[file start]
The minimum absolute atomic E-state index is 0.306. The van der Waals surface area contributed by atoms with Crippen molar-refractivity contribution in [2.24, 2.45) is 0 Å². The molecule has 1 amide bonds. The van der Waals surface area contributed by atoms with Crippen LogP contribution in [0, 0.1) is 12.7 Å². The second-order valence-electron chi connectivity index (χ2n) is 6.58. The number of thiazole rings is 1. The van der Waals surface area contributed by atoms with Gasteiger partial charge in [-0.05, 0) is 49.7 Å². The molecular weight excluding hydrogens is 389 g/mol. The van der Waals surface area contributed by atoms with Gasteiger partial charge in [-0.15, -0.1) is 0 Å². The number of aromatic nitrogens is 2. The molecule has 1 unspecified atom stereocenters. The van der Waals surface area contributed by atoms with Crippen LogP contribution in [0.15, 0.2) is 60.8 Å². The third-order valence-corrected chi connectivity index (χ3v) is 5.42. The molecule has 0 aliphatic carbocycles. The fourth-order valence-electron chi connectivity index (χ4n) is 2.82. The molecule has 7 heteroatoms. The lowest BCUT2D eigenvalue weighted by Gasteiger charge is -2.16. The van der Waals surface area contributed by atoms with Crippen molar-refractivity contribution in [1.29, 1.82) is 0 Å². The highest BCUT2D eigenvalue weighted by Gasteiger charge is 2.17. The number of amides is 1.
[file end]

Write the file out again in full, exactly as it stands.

The minimum absolute atomic E-state index is 0.306. The van der Waals surface area contributed by atoms with Crippen molar-refractivity contribution in [2.24, 2.45) is 0 Å². The molecule has 1 amide bonds. The van der Waals surface area contributed by atoms with Crippen LogP contribution in [0, 0.1) is 12.7 Å². The second-order valence-electron chi connectivity index (χ2n) is 6.58. The number of thiazole rings is 1. The van der Waals surface area contributed by atoms with Gasteiger partial charge in [-0.05, 0) is 49.7 Å². The molecular weight excluding hydrogens is 389 g/mol. The van der Waals surface area contributed by atoms with Gasteiger partial charge in [-0.15, -0.1) is 0 Å². The number of aromatic nitrogens is 2. The molecule has 1 unspecified atom stereocenters. The van der Waals surface area contributed by atoms with Crippen LogP contribution in [0.15, 0.2) is 60.8 Å². The third-order valence-corrected chi connectivity index (χ3v) is 5.42. The molecule has 0 aliphatic carbocycles. The fourth-order valence-electron chi connectivity index (χ4n) is 2.82. The molecule has 7 heteroatoms. The lowest BCUT2D eigenvalue weighted by Gasteiger charge is -2.16. The van der Waals surface area contributed by atoms with Crippen molar-refractivity contribution in [1.29, 1.82) is 0 Å². The highest BCUT2D eigenvalue weighted by Gasteiger charge is 2.17. The number of amides is 1.